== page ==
Hi-tech hates boundaries.
For example, I need the newest version of Flash Player to operate a piece of software. I'm using the software for some very good reasons religiously speaking, and not to watch action films or something like that.
Yet while it does install, I can't figure out how to enable it. And just knowing that it needs to be manually enabled (which was not indicated anywhere during the installation process) took several days of back-and-forth to discover.
During this time, I've been in touch back-and-forth for over a week with some very nice service people online to figure out this problem, but nothing helps.
I have a feeling that something in my computer or browser is blocking Flash Player, but I have no idea what, and neither do they.
For some reason, I always find software issues to be the most exasperating, but I'm trying to put this in the frame of mind that this obstacle is better than a million dollars because everything Hashem does is for the best and He hasn't sent me a million dollars, but has sent me technological malfunctions instead, so this is excellent.
Also, I much prefer this to Grad missiles from Gaza.
Actually, as far as problems go, an unable-to-be-enabled Flash Player is the ideal nisayon. So many more things are worse than being blocked from my beloved item of software, I'm grateful that this is my nisayon and not a million other things that would be worse. And frankly, I feel petty for even gritting my teeth about it.
Likewise, I recently paid for and downloaded another much-lauded piece of software that doesn't work on my computer, even though it worked very well for a friend of mine living in the same area. I have a feeling that my filter is blocking it from working right, but there is nothing to do about that. And so far, the developer is ignoring my polite requests for the guaranteed 30-day refund if I'm not completely satisfied.
And with this second software, the download itself wasn't straightforward. It tried forcing me to sign up for DropBox until I contacted the developer and he (or more likely, a virtual assistant pretending to be him) immediately sent me a screenshot to show a tiny box at the bottom with fine print that would allow me to side-step DropBox (even though that wasn't clear from the fine print and I couldn't have known this for sure without the developer informing me).
Hi-tech doesn't like boundaries. It doesn't like fences.
Judaism loves fences.
Judaism insists on fences and strongly encourages fences even when it doesn't insist.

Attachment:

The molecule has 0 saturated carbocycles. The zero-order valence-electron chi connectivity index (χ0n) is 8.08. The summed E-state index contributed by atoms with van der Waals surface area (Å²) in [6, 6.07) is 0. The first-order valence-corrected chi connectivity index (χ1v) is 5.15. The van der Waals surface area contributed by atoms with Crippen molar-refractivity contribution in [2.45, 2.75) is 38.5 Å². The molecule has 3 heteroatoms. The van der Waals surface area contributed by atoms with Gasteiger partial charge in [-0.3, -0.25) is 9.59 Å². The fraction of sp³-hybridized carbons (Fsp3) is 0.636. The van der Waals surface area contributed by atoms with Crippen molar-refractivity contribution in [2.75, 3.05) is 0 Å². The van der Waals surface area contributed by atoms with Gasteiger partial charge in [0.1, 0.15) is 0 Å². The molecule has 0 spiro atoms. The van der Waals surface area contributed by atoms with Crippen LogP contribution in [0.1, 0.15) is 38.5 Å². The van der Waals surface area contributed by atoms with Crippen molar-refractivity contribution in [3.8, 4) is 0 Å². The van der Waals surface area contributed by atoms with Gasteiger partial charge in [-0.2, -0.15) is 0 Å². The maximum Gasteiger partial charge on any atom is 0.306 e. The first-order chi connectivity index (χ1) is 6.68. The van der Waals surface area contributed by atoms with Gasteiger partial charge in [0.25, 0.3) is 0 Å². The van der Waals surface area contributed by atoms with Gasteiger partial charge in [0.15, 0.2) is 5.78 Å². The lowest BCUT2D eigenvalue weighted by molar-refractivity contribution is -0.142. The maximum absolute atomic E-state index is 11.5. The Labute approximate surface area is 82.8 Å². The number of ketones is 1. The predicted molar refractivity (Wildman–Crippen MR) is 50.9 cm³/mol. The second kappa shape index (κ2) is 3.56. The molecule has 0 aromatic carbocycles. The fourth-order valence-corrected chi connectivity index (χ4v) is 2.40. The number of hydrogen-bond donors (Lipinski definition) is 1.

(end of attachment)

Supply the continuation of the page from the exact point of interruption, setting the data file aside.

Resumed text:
But hi-tech loathes fences of any kind.
If you turn off cookies, a whole array of options becomes closed to you.
If you're not signed into Google Apps, you're blocked access to certain applications.
If you try to use a program to hide your identity, your computer often slows down.
You get duped into clicking a box to sign up for yet another service or download another application if you want to download the service you've ordered.
And some programs "punish" you for using someone else's browser (which is a fence against their browser market) by refusing to work fully or even work at all.
If you turn off cookies to prevent spying and tracking and infiltration, if you sign out of an application, if you have a filter against pritzut, software against viruses, or a security plug-in -- or even the basic standard Windows Firewall, then at some point, Internet technology says, "Open that gate, bub, or you're going down."
I have the same love-hate relationship that many people have with computer/Internet technology. Frequent computer crashes and Windows's Blue Screen of Death aren't in the distant past. Yet I also experience the same "can't live with it/can't live without it" dynamic that many others have.
But while I've struggled for years now with this love/hate, grateful/resentful relationship with hi-tech, it's only with this latest aggravation (which is better than a million dollars!) that the light bulb went on.
Hi-tech hates fences.
Hi-tech works best when you are logged in, signed up, penetrable, trackable, visible, defenseless, and wholly unprotected.
And it punishes you when you aren't.
Food for thought.